Recorded in Orchestra Hall, March 1967
CSO (From the Archives, vol. 5: Guests in the House)

MOZART Sinfonia concertante for Oboe, Clarinet, Bassoon, and Horn in E-flat Major
Recorded in Orchestra Hall, March and April 1977
Ray Still, oboe
Clark Brody, clarinet
Willard Elliot, bassoon
Dale Clevenger, horn
CSO (From the Archives, vol. 15: Soloists of the Orchestra II)

MOZART Symphony No. 36 in C Major, K. 425 (Linz)
Recorded in Orchestra Hall, November 1977
CSO (From the Archives, vol. 9: A Tribute to Carlo Maria Giulini)

MOZART Symphony No. 39 in E flat Major, K. 543
Recorded in Orchestra Hall, March 1967
CSO (From the Archives, vol. 9: A Tribute to Carlo Maria Giulini)

Mussorgsky Prokofiev

MUSSORGSKY/Ravel Pictures at an Exhibition
Recorded in Medinah Temple, April 1976
Deutsche Grammophon

PROKOFIEV Symphony No. 1 in D Major, Op. 25 (Classical)
Recorded in Medinah Temple, April 1976
Deutsche Grammophon

RAVEL Suite No. 2 from Daphnis and Chloe
Recorded in Orchestra Hall, January 1958
CSO (From the Archives, vol. 9: A Tribute to Carlo Maria Giulini)

Schubert 4 and 8

ROSSINI Overture to L’italiana in Algeri
Recorded in Orchestra Hall, November 1955
CSO (From the Archives, vol. 9: A Tribute to Carlo Maria Giulini)

SCHUBERT Symphony No. 4 in C Minor, D. 417
Recorded in Orchestra Hall, March 1978
Deutsche Grammophon

SCHUBERT Symphony No. 8 in B Minor, D. 759 (Unfinished)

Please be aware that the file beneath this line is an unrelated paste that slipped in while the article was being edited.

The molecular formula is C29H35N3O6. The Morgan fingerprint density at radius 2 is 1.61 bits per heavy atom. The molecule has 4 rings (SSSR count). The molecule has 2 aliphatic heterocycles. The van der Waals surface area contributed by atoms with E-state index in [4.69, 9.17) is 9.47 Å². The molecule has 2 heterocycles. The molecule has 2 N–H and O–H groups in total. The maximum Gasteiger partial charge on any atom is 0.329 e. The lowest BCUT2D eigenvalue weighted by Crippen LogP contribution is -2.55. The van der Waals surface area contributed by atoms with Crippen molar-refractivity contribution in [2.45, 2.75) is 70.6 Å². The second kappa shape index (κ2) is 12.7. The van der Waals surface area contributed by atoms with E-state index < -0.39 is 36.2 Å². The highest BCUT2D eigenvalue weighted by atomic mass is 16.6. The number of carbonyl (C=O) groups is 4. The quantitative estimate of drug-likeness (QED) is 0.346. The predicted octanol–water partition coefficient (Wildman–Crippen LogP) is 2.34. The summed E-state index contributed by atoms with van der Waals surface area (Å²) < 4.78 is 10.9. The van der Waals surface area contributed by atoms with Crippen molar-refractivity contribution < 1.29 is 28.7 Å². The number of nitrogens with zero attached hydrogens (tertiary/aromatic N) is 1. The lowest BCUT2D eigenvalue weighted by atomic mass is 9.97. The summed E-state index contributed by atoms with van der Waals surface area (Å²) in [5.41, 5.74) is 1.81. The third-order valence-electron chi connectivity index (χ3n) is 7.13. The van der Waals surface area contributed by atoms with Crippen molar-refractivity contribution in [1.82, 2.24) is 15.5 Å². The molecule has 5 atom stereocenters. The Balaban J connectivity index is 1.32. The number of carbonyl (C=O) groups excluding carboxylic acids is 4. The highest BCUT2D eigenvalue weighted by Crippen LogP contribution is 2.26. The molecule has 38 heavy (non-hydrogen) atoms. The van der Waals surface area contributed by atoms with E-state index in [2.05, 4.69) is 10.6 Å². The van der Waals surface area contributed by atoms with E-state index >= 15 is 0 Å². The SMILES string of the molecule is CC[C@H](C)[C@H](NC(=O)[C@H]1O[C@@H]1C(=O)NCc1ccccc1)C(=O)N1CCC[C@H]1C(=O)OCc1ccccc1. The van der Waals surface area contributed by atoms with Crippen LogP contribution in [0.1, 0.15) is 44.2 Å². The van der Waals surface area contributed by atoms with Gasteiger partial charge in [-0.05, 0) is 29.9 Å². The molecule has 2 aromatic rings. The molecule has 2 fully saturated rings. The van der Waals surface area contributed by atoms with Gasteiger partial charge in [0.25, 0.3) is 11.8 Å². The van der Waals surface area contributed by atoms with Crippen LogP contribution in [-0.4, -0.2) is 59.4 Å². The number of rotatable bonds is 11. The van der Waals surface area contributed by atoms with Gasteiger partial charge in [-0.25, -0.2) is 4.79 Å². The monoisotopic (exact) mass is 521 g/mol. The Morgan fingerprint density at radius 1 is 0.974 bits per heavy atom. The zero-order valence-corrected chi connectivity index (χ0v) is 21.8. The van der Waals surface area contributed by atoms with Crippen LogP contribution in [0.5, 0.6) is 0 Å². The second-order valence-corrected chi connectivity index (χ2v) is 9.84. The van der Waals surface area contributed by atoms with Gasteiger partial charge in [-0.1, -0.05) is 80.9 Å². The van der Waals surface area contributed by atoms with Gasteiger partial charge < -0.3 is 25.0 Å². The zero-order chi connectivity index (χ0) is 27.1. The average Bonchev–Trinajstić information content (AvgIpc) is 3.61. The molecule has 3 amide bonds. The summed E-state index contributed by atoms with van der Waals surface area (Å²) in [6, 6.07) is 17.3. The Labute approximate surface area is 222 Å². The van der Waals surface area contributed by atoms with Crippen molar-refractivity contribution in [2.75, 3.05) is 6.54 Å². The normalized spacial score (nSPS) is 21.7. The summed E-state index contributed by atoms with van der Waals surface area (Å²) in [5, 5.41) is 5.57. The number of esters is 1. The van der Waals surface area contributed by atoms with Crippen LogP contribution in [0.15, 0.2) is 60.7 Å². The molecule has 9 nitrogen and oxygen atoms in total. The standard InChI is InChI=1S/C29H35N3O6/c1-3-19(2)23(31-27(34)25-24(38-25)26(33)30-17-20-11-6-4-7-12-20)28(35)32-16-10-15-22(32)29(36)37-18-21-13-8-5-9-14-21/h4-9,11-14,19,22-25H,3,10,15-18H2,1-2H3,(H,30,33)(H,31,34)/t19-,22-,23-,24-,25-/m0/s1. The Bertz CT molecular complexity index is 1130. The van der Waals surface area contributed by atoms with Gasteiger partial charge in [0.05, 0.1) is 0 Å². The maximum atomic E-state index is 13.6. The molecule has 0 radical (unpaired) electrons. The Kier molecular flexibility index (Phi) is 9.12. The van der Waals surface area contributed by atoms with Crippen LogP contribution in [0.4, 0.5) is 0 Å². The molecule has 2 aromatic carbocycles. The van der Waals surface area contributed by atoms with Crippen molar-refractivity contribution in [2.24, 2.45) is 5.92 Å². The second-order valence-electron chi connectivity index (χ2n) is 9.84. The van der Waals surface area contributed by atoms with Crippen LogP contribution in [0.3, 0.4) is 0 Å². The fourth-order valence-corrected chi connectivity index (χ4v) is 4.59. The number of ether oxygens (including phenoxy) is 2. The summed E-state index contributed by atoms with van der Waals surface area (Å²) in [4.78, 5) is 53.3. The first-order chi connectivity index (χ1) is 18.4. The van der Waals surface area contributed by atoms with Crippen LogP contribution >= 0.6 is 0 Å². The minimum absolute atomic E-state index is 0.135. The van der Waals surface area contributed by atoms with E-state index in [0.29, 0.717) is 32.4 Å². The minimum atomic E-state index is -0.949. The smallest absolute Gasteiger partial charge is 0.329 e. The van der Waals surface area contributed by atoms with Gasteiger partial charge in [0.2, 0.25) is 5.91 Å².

Recorded in Orchestra Hall, March 1978
Deutsche Grammophon

SCHUBERT Symphony No. 9 in C Major, D. 944 (Great)
Recorded in Orchestra Hall, April 1977
Deutsche Grammophon

Rubinstein Schumann

SCHUMANN Piano Concerto in A Minor, Op. 54
Recorded in Orchestra Hall, March 1967
Artur Rubinstein, piano
RCA

STRAVINSKY Suite from The Firebird
Recorded in Medinah Temple, October 1969
Angel

STRAVINSKY Suite from Petrushka
Recorded in Medinah Temple, October 1969
Angel

Stravinsky Petrushka and Firebird

WEBERN Five Pieces for Orchestra, Op. 10
Recorded in Orchestra Hall, April 1977
CSO (From the Archives, vol. 9: A Tribute to Carlo Maria Giulini)

WOLF FERRARI Overture to The Secret of Susanne
Recorded in Orchestra Hall, January 1958
CSO (From the Archives, vol. 9: A Tribute to Carlo Maria Giulini)

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Recently, many of the items in Giulini’s CSO discography have been re-released. EMI compiled most of the original Angel recordings in Carlo Maria Giulini: The Chicago Recordings, and Deutsche Grammophon released all of their catalog in Giulini in America.

EMI complilation

In America

Ray Still - 1950s

Orchestral and chamber musician, soloist with countless ensembles, and lifelong teacher and coach Ray Still—a member of the Chicago Symphony Orchestra’s oboe section for forty years, serving as principal for thirty-nine years—died peacefully on March 12, 2014, surrounded by family in Woodstock, Vermont. He was 94.